My First RSA Conference: Exciting Professional Diversity and a Pinch of Fear

Posted on by Rita Heimes

My good friend Jon Stanley invited me to speak on his panel at RSAC 2015. This will be my first time at the conference, let alone as a speaker.RSAC crowds can be intimidating

Over the past two decades as a lawyer and law professor, I’ve been to plenty of conferences: grand ones organized by professional membership associations with fancy keynotes speakers and high production value; little academic ones where only the twenty people in attendance know about (or care about) the subject. They all have something in common:  They are professionally monocultural by design, with lawyers teaching other lawyers about law.

RSAC will be refreshing. When I filled out my registration form, it was not even possible to select “counsel” or “lawyer” as my job title. The information security world is professionally multicultural. It requires cross-disciplinary training and exposure to solve complex security challenges. I cannot be a good data privacy and security lawyer without learning to speak IT security. Information technologists now need to be familiar with the difference between a security breach and a contract breach.  Mixing us all together in the high-tech capital of the world is simply brilliant. I can’t wait.

I confess, of course, to nervous anticipation. My primary expertise is intellectual property law, which typically involves working with scientists, technologists, and entrepreneurs when they are optimistic, hopeful, excited and looking toward what they hope is a promising and lucrative future.

IP represents novelty and innovation, people taking advantage of their creativity and intelligence to improve their lives and those of others. The fundamental purpose behind patent and copyright laws is to promote human knowledge and scientific progress, to incentivize people to generate art, music, poetry, and other expressive works for society to enjoy. These laws spring from constitutional foundations and inspire productivity and creativity.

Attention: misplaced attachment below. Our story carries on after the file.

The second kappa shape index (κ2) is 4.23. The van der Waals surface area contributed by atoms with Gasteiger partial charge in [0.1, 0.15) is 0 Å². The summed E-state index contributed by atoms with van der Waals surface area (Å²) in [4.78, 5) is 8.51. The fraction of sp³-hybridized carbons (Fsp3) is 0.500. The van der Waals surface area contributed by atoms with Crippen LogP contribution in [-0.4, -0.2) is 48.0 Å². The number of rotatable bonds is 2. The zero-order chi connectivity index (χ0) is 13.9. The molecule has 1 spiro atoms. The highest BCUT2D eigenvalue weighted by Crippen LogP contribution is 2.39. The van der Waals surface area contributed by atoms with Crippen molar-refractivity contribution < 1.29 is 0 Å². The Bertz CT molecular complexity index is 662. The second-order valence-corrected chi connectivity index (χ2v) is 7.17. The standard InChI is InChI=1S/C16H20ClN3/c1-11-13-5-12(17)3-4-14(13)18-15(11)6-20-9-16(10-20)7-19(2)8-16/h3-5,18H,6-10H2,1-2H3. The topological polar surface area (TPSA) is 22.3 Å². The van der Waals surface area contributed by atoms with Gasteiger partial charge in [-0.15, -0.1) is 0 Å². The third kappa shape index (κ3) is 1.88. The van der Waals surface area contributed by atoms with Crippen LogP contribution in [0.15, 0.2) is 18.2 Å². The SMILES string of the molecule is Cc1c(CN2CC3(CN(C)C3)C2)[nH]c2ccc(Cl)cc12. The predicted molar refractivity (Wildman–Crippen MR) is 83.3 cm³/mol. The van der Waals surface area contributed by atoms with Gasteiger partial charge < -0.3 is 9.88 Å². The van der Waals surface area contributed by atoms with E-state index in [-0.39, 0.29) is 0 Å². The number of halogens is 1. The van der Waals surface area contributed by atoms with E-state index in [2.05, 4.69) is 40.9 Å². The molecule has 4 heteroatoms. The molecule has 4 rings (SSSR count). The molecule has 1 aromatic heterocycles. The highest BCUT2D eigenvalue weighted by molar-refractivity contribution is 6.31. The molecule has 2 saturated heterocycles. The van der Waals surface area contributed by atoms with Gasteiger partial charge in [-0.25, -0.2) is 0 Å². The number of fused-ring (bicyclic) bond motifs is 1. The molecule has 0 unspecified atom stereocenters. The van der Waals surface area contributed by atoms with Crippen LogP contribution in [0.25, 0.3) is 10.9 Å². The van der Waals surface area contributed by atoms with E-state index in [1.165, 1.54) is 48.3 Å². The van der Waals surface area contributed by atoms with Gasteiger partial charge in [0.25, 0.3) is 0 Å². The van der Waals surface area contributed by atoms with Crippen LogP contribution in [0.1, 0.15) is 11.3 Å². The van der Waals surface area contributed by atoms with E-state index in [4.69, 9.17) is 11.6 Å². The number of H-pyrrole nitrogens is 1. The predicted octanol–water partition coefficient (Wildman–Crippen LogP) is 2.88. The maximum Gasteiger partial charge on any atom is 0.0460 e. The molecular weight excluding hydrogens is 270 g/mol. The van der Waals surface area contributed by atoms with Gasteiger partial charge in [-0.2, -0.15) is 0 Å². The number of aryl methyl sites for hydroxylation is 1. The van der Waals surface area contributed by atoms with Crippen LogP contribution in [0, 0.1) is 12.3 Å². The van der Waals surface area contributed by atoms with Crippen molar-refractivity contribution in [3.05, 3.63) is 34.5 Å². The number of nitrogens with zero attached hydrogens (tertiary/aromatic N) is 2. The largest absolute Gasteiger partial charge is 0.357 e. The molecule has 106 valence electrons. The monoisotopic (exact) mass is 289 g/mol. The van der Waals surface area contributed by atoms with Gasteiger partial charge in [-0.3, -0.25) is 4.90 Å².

Information security is necessary because people cannot be trusted. They make mistakes, they act maliciously, they are spiteful, and they commit crimes. Laws around data protection have sprung up very recently to require enterprises that handle data to manage that information in particular ways. Liability is shifted from client to vendor through contracts, cyber insurance products are now for sale, and fear drives the purchase of technology products, and consulting and legal services. I happen to like this dark world because it’s just as intellectually intriguing as the creative one. The people who work in information security are excited by discovery too – catching the mouse, perhaps, rather than creating the trap. They love the science and technology that drives information management, and they are smart, motivated and curious.

So, thanks for having me, RSA Conference. I am impressed by your history of bringing diverse experts together in acknowledgment of the complexity of these problems.  I’m excited by the technology topics as well as the legal and policy ones.  I’m thrilled at how many people (like me) have discovered what a terrific event this is.  And I’m looking forward to meeting you all! 

Rita Heimes

General Counsel and Privacy Officer, IAPP


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